29 March 2014 Birthe B. Pedersen writes from France
“An attack against the Freedom of Religion”. That’s how the criticism against the proposed Resolution about a strengthen effort against sectarian organizations is voiced – which the Parliamentary Assembly of the Council of Europe will treat on the 10th of April.
The resolution and the associated report mainly focuses on the protection of children and minors from what the report describes as sect-like organizations’ “border-transgressing behavior”. One such is defined as the attempt to “create, maintain or abuse a condition of psychological or physical subduing”, that can harm the child physically or mentally.
It is the french member of the Parliamentary Assembly of the Council of Europe, Rudy Salles, who is the rapporteur on the proposal.
He is known for his tough stance when it comes to the new religions, and that is causing the critics to fear that the French hardliner policy against minority religions will spread to other countries.
A complaint has been filed against Rudy Salles for being biased because of his close connections to the French government agency against sects Miviludes. The man behind the complaint Peter Zöhrer, secretary general of the Forum for Religious Freedom in Europe, FOREF, in Vienna, fear a spread of the French standards of religious freedom.
“With this resolution, we run the risk that more countries will introduce legislation such as the French. That is among others a threat to parents’ right to educate children in their faith,” says Peter Zöhrer.
The resolution, which was adopted in the Council of Europe’s Legal and Human Rights Committee prior to the vote in the Parliamentary Assembly, recommends Member States to establish or strengthen laws against cults abuse of mentally or physically weak persons, and among other things, keeping tight control over religious private schools and home schooling.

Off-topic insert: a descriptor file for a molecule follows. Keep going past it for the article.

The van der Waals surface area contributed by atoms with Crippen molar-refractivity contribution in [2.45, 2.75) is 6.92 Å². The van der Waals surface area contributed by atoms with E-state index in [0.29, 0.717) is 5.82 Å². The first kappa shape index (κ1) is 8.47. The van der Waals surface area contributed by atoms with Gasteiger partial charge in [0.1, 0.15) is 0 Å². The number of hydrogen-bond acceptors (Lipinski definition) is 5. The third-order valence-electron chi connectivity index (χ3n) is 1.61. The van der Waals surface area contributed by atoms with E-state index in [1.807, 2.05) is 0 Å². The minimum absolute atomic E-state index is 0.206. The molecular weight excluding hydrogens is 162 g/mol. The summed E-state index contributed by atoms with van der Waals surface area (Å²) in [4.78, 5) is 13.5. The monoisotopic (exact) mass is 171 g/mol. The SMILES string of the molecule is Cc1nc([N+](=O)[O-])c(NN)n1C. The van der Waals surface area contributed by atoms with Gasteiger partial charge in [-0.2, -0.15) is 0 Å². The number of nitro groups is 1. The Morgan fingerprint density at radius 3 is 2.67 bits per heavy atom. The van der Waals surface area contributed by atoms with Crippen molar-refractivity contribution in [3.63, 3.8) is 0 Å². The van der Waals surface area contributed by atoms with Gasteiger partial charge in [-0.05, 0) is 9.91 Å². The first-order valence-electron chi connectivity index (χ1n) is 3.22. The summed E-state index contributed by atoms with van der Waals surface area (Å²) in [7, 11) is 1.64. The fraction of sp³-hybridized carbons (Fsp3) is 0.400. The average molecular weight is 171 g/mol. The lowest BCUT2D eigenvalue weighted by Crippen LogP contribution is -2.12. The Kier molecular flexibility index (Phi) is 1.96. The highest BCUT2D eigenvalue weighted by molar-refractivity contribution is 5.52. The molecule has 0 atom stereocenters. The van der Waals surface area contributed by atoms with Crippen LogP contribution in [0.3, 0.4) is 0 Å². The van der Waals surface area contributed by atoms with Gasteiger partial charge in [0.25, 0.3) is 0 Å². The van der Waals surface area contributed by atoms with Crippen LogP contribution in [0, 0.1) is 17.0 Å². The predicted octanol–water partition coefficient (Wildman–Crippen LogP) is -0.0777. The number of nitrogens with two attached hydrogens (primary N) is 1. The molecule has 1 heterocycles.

These measures are necessary, says Rudy Salles, because sects are growing in Europe.
“They take advantage of the crisis, where many people have a tough time and feel vulnerable. Self-development courses, meditation and the like can be a disguise for organizations that initially seem misguided, but the main aim is solely to make money. They abuse the followers vulnerability to pull money out of them, “says Rudy Salles.
Denmark is among the countries Rudy Salles has his eye on because of the very liberal Danish attitude to religious organizations.
But it is important “to hold the liberal banner high,” says pastor Tom Thygesen Daugaard, former secretary general of the now defunct Dialogcentret which dealt with alternative religiosity.
“Exactly when it comes to children who have not chosen to belong to a spiritual community, there may be reason to be extra vigilant. On the one hand, it can be traumatic for example, to know that you let demons loose with certain actions. Conversely, one cannot say for sure that the kids do not get a good upbringing anyway. The area may be underexposed. I do not have the impression that sectarian movements are growing in Denmark, but it may be the case in Eastern Europe, which has become the new mission fields, and where the general religious knowledge is low, “says Tom Thygesen Daugaard.